The Rise and Fall of the Clash. Between the two films, this was the more polished as it concentrates mostly on the "fall" of the iconic English band The Clash. There's a little bit about their rise to fame, but this is mostly about the in-band issues that fractured them and led to a series of highly embarrassing public debacles by what was left of the group when the album "Cut the Crap" came out in 1985. This album's reputation is summed up by one of the words in the title, you can guess which one. By that point in time, there was no Mick Jones as he'd been sacked by Joe Strummer and svengali manager Bernie Rhodes. Not a wise decision as Jones seems to be the only person with any taste in the group. Between the two leaders of the band and how they are portrayed in the film: Jones comes off very good in this, Strummer does not. Unfortunately, Strummer's no longer around to defend his actions but he comes off like a puppet doing whatever Rhodes tells him to do, while also making some disastrous creative decisions. The documentary actually has a sneaky sense of humor as the people who had been hired to replace Jones and drummer Topper Headon were outlandish or provided great soundbites [Nick Sheppard was at the screening and helped deliver a nice post-screening Q and A]. These people realized they were hired guns [at 150 pounds a week while Strummer and Rhodes became millionaires] and 25+ years later get to come clean about their brief roles in the group.
Circle Jerks: My Career as a Jerk. The best thing about the low-budget story of the Los Angeles hardcore band Circle Jerks is the treasure trove of footage of live shows of the band at various locations across the city. The concert footage documents a time, place and musical movement more than any of the band members can. And with Circle Jerks, there have been a lot of band members through the years! There's been singer Keith Morris [Black Flag's first singer] and guitarist Greg Hetson [who has also been in Bad Religion since the mid-80s] but other than that has been a rotating group of drummers and bassists since the band first started causing a ruckus in 1979. The film takes a straight ahead approach documenting every single line-up change that included folks such as Lucky Lehrer, Earl Liberty, Chuck Biscuits, Flea and Zander Schloss over the years. Even more so than The Clash doc, My Career as a Jerk is directed for the fans, as it comes off kind of repetitive and is full of long live performances that are raw, angry and blistering. Say what you want about Circle Jerks, some of their early gigs are intense and raging testosterone and the often times grainy, VHS-esque quality of the footage perfectly captures the era. One piece of advice I have for singer Morris and his crazy long dreadlocks: cut them off! You are too old and much too white to have hair like that.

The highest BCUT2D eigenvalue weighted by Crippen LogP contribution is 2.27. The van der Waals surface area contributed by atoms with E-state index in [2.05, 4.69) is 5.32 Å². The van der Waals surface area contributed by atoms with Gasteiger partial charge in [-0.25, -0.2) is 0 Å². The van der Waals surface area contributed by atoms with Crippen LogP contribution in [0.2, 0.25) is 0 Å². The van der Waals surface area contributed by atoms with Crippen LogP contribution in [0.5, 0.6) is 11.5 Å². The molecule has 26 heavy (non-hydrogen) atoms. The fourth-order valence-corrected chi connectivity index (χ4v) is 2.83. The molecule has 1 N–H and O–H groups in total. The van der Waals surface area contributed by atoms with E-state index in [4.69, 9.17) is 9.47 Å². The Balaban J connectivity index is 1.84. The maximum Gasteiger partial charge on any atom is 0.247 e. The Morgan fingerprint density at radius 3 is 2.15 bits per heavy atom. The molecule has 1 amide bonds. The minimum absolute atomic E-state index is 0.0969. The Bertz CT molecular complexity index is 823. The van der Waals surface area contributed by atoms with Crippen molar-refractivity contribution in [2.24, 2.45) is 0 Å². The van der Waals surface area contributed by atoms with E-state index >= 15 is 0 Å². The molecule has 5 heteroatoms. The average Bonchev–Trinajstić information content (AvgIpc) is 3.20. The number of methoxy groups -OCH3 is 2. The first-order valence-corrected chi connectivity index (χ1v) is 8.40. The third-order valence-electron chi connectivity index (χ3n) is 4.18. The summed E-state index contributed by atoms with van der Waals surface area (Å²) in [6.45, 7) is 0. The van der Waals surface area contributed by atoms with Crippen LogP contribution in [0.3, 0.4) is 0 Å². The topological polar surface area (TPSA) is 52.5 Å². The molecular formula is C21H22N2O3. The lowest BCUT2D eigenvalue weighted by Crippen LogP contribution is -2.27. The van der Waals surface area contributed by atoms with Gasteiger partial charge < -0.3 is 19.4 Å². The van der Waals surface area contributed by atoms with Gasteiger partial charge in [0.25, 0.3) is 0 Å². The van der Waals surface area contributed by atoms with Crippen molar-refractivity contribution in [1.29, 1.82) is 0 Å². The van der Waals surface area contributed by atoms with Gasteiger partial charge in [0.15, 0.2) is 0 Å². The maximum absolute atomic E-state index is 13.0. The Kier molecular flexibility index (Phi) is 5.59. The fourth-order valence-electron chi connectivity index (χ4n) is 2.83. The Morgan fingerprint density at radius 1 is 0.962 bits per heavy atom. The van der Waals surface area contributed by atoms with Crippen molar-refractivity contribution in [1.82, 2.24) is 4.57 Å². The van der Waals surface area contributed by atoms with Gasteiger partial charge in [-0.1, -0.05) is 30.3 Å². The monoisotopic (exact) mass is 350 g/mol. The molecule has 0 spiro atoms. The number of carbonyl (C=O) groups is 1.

A side element to this screening was the foul behavior of two older audience members with shaved heads who seemed to be channeling their obnoxious early 1980s teenage personalities by loudly talking, yelling "Oi" over and over, hollering song lyrics and making comments to the people talking in the film as if they were in the room with them and not a crowded theatre. Finally, after about 20 minutes of this and a couple of warnings, they were asked to exit the theatre and they left to the same amount of noise they'd provided the entire screening. As they were led out, the majority of the theatre applauded.
Here's a clip of Circle Jerks doing "Wild in the Streets" at a club in Los Angeles in the early 1980s to give you a sense of the kind of punk rock music they played in their early days.
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